October 30, 2014 by Jordan Rouse
Kitted out with our North Fake gear and the new bikes, our plan was to ride the 200+km route to Besisahar, the starting point of the Annapurna Circuit. We would take it fairly steady and enjoy the scenery so planned 5 days for the ride, following the route of the Yak Attack mountain bike race which also goes on to cover the Annapurna Circuit.
Leaving Kathmandu early in the morning, we followed our friend Madhukar to the outskirts of the city on quiet back lanes. Saying our goodbyes at the bottom of the only Tarmac climb of the route, we spun the pedals up to the lip of the Kathmandu valley passing through Shivapuri national park at a height of 1600m.
An epic, almost vertical mile of downhill followed into the Likhu Khola valley. A few buses full to bursting with people returning to Kathmandu after the Dasai festival lumbered up the hill, rolling side to side over the rocky track like overladen packhorses.
We didn’t envy the guys sat on the roof holding on for their lives! We had to hop off the track a few times to let them past but they were so slow and noisy we had plenty of notice to get out of the way.
The change of scenery and atmosphere on leaving the confines of Kathmandu was so dramatic we were both a little overwhelmed. Quiet lanes, mountain jeep tracks, fields and forest paths would be our bike playground from now on…..we wondered what took us so long to come riding in Nepal….
We spent the next few hours flying down the snaking path to the valley below before following the river past golden brown rice fields awaiting harvest.
The tough but hugely enjoyable day was over before we knew it as we rolled into the small town of Trisuli Bazar. Already we felt the difference from road touring where the last kilometres are always a bit of a drag; virtually no traffic, having to pay constant attention to handling the bike, and navigation challenges were keeping us much more interested.
Checking into a guest house for the princely sum of £2.50 we refuelled on double helpings of Dal Bhat, the staple diet in Nepal. The meal consists of a huge pile of rice accompanied by a lentil soup, vegetable curry, pickles and a popadom, and you can have a second full plate when you’re done, perfect for a hungry cyclist.
The mountain biking really started on the second morning with a steep climb out of Trisuli on a technical and rocky jeep track following the Samari Khola valley to the hill top village of Samari. As I was thinking to myself how quiet a ride it would be away from the lumbering buses, as the road would surely be impossible to drive except with a decent 4×4, I heard the unmistakable triple toned horn of one of the beasts around the corner. How they get around these mountain roads intact I have no idea, but fair play to the drivers. Luckily that was the last we saw of any traffic for almost 2 days.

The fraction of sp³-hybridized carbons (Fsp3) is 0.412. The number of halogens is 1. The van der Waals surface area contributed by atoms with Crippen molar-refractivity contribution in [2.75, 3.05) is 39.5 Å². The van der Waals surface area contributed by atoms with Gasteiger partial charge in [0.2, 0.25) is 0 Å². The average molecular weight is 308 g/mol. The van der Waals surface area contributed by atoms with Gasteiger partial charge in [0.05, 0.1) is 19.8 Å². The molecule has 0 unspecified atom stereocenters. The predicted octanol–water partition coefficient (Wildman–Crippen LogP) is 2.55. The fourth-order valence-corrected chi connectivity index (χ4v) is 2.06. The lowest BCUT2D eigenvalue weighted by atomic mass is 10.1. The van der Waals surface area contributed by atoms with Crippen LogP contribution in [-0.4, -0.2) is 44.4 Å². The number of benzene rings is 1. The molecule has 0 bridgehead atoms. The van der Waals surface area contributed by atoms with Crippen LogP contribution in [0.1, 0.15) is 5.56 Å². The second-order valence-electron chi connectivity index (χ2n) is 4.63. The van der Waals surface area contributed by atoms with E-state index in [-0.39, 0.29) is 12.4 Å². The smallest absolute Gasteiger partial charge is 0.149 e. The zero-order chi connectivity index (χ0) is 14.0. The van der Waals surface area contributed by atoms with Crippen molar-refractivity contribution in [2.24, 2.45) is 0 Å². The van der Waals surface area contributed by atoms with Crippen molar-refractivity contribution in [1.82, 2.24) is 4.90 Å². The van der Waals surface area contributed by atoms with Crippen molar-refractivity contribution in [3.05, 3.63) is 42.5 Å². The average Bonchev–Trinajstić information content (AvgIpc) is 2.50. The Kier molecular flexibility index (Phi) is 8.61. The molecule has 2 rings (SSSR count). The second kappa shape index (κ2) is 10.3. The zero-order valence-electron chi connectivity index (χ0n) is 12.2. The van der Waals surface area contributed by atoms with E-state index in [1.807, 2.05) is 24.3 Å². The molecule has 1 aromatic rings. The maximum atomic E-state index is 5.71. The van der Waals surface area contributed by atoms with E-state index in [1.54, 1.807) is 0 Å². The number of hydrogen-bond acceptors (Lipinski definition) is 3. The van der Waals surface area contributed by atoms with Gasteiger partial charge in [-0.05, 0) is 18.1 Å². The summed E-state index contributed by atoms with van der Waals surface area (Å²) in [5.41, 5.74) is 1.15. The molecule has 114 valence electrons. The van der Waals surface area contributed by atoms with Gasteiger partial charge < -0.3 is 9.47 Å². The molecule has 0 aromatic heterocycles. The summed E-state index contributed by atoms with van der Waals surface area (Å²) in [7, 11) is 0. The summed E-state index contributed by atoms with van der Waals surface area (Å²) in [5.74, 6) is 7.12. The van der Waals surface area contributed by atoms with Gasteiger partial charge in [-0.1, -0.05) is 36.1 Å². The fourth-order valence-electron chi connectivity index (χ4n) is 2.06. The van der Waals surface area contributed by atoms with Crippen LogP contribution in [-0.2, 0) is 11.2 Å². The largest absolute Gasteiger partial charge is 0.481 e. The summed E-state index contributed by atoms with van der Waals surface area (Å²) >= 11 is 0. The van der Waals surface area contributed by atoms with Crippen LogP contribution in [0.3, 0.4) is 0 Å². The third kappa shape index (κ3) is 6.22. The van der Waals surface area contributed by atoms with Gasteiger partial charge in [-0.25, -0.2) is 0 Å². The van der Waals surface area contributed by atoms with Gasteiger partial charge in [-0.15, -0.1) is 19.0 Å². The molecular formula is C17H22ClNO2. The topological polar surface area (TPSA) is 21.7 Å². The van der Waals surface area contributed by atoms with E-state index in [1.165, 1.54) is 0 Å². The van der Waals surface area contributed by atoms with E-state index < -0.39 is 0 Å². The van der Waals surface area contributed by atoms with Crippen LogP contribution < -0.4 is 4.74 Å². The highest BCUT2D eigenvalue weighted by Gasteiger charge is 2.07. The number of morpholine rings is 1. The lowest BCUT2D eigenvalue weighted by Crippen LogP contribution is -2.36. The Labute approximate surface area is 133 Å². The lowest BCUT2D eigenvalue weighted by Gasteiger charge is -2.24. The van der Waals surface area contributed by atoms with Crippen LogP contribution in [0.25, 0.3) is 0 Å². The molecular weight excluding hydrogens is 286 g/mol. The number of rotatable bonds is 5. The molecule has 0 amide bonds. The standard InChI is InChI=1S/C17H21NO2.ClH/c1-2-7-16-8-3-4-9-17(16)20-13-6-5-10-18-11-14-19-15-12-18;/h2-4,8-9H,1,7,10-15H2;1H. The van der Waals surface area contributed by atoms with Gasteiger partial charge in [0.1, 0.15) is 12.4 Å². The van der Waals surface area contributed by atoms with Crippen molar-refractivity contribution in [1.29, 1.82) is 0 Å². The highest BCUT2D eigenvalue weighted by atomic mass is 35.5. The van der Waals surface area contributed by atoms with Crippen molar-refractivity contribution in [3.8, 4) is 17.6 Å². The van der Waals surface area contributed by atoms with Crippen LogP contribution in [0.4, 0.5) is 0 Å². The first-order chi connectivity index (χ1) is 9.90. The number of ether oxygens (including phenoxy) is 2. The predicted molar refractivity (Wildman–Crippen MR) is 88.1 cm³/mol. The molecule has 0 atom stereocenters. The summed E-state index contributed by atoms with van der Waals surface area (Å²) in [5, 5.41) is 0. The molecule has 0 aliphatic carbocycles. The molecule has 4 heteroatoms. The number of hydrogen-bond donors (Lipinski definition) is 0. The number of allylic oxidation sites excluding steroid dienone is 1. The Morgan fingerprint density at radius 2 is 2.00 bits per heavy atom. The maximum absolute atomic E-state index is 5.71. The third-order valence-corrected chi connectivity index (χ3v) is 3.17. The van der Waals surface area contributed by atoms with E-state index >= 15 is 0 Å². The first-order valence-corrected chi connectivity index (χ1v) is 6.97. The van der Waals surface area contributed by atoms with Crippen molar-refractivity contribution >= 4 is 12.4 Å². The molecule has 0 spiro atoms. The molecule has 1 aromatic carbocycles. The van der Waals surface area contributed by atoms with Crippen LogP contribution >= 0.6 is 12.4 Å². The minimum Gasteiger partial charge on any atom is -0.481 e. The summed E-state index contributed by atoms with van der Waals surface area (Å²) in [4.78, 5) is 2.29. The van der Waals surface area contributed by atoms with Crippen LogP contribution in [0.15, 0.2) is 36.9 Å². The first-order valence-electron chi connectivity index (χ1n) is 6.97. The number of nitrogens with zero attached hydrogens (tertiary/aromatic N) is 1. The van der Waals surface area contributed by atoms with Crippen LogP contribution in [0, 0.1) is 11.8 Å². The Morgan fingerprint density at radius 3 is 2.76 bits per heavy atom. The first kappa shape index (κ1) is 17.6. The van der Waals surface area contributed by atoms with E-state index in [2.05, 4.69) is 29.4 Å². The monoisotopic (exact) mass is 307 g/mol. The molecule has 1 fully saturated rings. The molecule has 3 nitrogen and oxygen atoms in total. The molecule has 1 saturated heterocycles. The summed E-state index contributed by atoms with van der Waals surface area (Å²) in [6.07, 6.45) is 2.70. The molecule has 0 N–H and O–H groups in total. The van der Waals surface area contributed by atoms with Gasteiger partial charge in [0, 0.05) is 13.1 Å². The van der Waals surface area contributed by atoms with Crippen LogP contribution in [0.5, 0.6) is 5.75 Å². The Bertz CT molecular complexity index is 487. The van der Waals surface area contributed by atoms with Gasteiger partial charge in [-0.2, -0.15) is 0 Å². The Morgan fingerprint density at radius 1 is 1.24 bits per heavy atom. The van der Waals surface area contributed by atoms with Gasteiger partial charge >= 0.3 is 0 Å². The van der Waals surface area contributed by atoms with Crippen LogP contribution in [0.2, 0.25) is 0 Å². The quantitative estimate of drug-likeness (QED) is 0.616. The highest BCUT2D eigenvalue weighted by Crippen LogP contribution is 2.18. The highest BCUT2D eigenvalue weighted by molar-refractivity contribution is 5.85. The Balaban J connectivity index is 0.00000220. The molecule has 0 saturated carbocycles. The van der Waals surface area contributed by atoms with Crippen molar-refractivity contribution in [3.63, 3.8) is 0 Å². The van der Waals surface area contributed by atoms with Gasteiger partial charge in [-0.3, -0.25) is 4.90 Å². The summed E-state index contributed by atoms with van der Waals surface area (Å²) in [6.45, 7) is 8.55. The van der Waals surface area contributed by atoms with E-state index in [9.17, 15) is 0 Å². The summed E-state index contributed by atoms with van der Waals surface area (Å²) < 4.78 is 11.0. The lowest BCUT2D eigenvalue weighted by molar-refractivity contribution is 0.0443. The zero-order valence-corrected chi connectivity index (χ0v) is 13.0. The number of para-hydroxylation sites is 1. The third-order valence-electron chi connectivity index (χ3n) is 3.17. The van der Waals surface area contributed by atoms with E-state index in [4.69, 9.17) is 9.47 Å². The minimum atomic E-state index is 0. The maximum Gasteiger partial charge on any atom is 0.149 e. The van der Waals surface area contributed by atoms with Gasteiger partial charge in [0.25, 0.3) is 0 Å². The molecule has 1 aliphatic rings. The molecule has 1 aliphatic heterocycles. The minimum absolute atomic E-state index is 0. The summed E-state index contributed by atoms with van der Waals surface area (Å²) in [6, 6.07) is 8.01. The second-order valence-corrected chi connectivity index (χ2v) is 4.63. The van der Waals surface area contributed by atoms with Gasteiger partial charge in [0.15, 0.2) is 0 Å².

Stopping for a Dhal Bhat in Samari we met a young Nepali who had been working as a chef in military bases in Afghanistan and Iraq so spoke great english. He showed us the village temple and advised us we’d be better taking a high level route across to Katunge (our planned stop for the night) instead of dropping down the valley and following the marked trail on our map and climbing up another steep hill. We took a gamble and followed his advice, and although the road wasn’t on our map locals along the way assured us we were on the right track. Well if you count a 4 hour detour as the right way then they were spot on. However, the track was a beautiful traverse around deep wooded valleys with rice terraces far below, excellent to ride because there was no vehicle traffic to chew up the path. 4 hours later we still seemed no closer to Katunge and with our map not being great we established we wouldn’t make it to Katunge and would have to ask to stay with locals. People kept pointing the way to Katunge but the terrain didn’t seem to tally with what we could see on the map so we gave up as lost and asked in a village on the top of a beautiful ridge if we could stay somewhere. The local shop owner said no, so we pedalled onwards with just an hour or so until sunset. At the end of the ridge line before a huge downhill I got chatting to the guy at the last house. With travellers luck, the guy spoke great english and offered us a place to stay for the night. It turned out Reikh was another one of many Nepalese who work abroad to support their families, and he told us he felt compelled to help travellers as he knew how it felt to be a stranger in a foreign land.
We had found Reikh at what turned out to be his uncles house and we were offered an al-fresco sleeping area in a bamboo outhouse. We had sleeping bags so it was a nice little camping spot!